Circulating tumor cells in peripheral and pulmonary venous blood predict poor long-term survival in resected non-small cell lung cancer patients.
2017-12-08 07:48来源：原版作者：Li Y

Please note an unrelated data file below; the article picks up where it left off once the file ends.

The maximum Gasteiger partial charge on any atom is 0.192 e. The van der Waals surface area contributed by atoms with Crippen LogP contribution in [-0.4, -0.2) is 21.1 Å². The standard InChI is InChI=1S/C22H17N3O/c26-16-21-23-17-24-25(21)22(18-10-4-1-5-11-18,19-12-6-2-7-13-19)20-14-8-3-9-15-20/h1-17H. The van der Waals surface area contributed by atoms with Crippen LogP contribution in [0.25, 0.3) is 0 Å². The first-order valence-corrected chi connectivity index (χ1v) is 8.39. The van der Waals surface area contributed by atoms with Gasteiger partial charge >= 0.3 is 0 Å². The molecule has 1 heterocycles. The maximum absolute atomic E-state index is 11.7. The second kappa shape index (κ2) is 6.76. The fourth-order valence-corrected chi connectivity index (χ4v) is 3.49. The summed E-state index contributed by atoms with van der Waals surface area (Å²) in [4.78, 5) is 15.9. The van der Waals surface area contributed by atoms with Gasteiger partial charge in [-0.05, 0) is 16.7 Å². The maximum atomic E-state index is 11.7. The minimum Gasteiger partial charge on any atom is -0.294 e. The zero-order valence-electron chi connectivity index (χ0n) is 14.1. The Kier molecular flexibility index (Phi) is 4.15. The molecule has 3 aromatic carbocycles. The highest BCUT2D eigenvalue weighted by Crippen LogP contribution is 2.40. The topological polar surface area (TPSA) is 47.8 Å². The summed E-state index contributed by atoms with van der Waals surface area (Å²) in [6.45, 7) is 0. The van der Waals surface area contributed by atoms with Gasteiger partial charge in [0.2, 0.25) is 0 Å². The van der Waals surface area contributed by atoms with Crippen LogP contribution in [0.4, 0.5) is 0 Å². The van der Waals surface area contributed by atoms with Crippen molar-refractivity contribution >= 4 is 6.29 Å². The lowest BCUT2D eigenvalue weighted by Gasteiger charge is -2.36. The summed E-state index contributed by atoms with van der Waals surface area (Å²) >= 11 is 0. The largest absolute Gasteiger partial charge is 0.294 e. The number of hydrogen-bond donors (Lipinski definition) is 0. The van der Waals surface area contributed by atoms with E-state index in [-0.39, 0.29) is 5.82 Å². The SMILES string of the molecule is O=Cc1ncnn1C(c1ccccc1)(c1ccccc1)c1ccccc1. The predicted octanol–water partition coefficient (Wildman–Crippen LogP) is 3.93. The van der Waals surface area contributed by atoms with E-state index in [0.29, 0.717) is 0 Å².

We tested the hypothesis that circulating tumor cells (CTCs) in preoperative peripheral blood (PPB) and intraoperative pulmonary venous blood (IPVB) could predict poor long-term survival in resected non-small cell lung cancer (NSCLC) patients. CTCs were separated from blood using magnetic beads coated with antibodies against epithelial-cell adhesion molecule (EpCAM) via magnetic-activated cell sorting (MACS). CTCs were quantified with fluorescence-labeled antibodies against pan-cytokeratin through flow cytometry. CTCs were quantified in PPB and IPVB in 23 consecutive stage I-IIIA patients with resected NSCLC. The association between CTCs and prognosis in these patients was evaluated after a 5-year follow-up. In NSCLC patients, outcomes were assessed according to CTC levels at surgery. NSCLC patients identified as high-risk groups exhibited >5 CTCs/15?mL in PPB and >50 CTCs/15?mL in IPVB. Univariate Cox proportional-hazards regression analysis showed that the CTC count in PPB or IPVB was an independent risk factor for tumor-free surivival (TFS) and overall survival (OS). The high-risk group of patients had a shorter median TFS (22 months vs. >60.0 months, p?0.0012) and shorter OS (27 months vs. >60 months, p?0.0015). The number of CTCs counted in PPB and IPVB was an independent risk factor for TFS and OS in resected NSCLC patients.